BBC NEWS Americas Africa Europe Middle East South Asia Asia Pacific
BBCi NEWS   SPORT   WEATHER   WORLD SERVICE   A-Z INDEX     

BBC News World Edition
    You are in: Business  
News Front Page
Africa
Americas
Asia-Pacific
Europe
Middle East
South Asia
UK
Business
E-Commerce
Economy
Market Data
Entertainment
Science/Nature
Technology
Health
-------------
Talking Point
-------------
Country Profiles
In Depth
-------------
Programmes
-------------
BBC Sport
BBC Weather
SERVICES
-------------
EDITIONS
 Friday, 24 January, 2003, 16:02 GMT
Life at the alternative Davos
Demonstration at Porto Alegre
Anti-war demonstrators make their voices heard

Despite torrential rain, over 100,000 people turned up for the first day of the World Social Forum taking place from 23 - 28 January in the southern Brazilian city of Porto Alegre.

Where else would a gay rights march be followed moments afterwards by a pro-Palestinian protest?

As soon as you arrive your senses are overloaded with colourful causes and campaigns all competing for attention.

Land for all, Rights for Women, No to war with Iraq.

It can seem like chaos, but that's what the Social Forum is all about.

It does not aim to promote one view but celebrate diversity.

Different planet

Set up two years ago, the World Social Forum offers a radical alternative to the World Economic Forum, an elite meeting of international businessmen and politicians taking place in Davos, Switzerland at the same time.

Protester
Anti-American sentiment is running high
The event has grown rapidly over the last two years from 20,000 attendees in 2001 to 100,000 today.

If the businessmen and political heavyweights from Davos were transported to Porto Alegre - slogan "another world is possible" - they really would believe they were on a different planet.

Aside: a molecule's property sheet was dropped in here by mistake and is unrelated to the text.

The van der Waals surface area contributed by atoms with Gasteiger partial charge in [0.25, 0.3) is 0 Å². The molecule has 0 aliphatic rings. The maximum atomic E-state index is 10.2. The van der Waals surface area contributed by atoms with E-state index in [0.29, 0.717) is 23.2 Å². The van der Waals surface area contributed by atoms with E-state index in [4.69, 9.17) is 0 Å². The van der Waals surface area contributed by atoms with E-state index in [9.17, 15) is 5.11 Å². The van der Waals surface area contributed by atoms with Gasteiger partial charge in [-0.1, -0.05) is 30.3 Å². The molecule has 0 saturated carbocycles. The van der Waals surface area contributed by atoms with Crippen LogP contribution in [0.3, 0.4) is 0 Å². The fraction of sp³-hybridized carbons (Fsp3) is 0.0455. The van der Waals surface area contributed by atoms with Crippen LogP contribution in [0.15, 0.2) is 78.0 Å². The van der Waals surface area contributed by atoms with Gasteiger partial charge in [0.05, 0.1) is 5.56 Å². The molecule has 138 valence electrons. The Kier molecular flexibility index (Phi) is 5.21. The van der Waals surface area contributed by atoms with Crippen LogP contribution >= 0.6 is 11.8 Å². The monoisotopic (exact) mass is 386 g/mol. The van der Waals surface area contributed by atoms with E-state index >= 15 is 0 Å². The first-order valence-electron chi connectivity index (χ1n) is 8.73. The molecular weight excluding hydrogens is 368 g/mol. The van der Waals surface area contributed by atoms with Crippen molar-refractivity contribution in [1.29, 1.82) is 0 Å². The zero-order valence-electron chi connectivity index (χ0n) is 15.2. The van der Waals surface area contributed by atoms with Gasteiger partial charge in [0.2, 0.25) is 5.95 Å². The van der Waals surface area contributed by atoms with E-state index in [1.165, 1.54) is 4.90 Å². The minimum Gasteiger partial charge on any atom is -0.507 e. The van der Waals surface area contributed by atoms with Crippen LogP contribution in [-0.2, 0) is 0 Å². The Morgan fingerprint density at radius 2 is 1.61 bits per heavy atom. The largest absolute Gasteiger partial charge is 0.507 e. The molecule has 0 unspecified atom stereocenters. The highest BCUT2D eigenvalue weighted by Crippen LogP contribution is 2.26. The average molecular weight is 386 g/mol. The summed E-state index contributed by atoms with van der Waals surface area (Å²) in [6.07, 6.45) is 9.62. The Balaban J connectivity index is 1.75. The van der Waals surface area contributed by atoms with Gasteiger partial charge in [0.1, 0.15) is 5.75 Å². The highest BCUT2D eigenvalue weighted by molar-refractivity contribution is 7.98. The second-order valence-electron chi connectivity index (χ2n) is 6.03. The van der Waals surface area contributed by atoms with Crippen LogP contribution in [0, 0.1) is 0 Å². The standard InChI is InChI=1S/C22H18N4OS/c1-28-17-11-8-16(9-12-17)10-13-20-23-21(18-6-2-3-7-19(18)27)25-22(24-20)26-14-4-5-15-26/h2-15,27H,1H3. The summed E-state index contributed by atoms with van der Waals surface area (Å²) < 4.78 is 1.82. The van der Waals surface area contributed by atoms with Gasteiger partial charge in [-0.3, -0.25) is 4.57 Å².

At the five-day meeting activists, campaigners and social movements from over 150 countries come together and share experiences.

It is here where alternatives to the free trade and neo-liberalist policies promoted at Davos are openly discussed and global alliances made.

Unique

But with over 1,500 events spread out around the city there is too much choice and it becomes a little frustrating that there is no way to take everything in.

Adriano Campolina Soares
Adriano relishes the diversity of Porto Alegre
But as the biggest meeting of its kind, Porto Alegre is unique.

Where else would a gay rights march be followed moments afterwards by a pro-Palestinian protest?

Or landless people's movements from Latin American, Asia and Africa be able to sit round a table and compare notes?

Of course, conflict and disagreement are inevitable but that is half the fun.

Anti-war march

The Social Forum offers everyone, from spiked-haired punks to farmers to university professors the opportunity to make their protest and revel in the joys democracy.

What's more, as it takes place in Latin America, activists from countries such as Brazil, Argentina, Uruguay, who have actually suffered at the hands of corporate-driven globalisation, can have their say.

On the first day of the Forum the people took to the streets for an anti-war march.

As Brazilian government ministers walked with protesters there was an air of great hope spreading to campaigners from all across the globe.

After all, if Lula, a left wing unionist without a university degree can be elected President, then maybe another world really is possible.



Conference colour

Eyewitness accounts

Background

TALKING POINT
Internet links:


The BBC is not responsible for the content of external internet sites

Links to more Business stories are at the foot of the page.


 E-mail this story to a friend

Links to more Business stories

© BBC ^^ Back to top

News Front Page | Africa | Americas | Asia-Pacific | Europe | Middle East |
South Asia | UK | Business | Entertainment | Science/Nature |
Technology | Health | Talking Point | Country Profiles | In Depth |
Programmes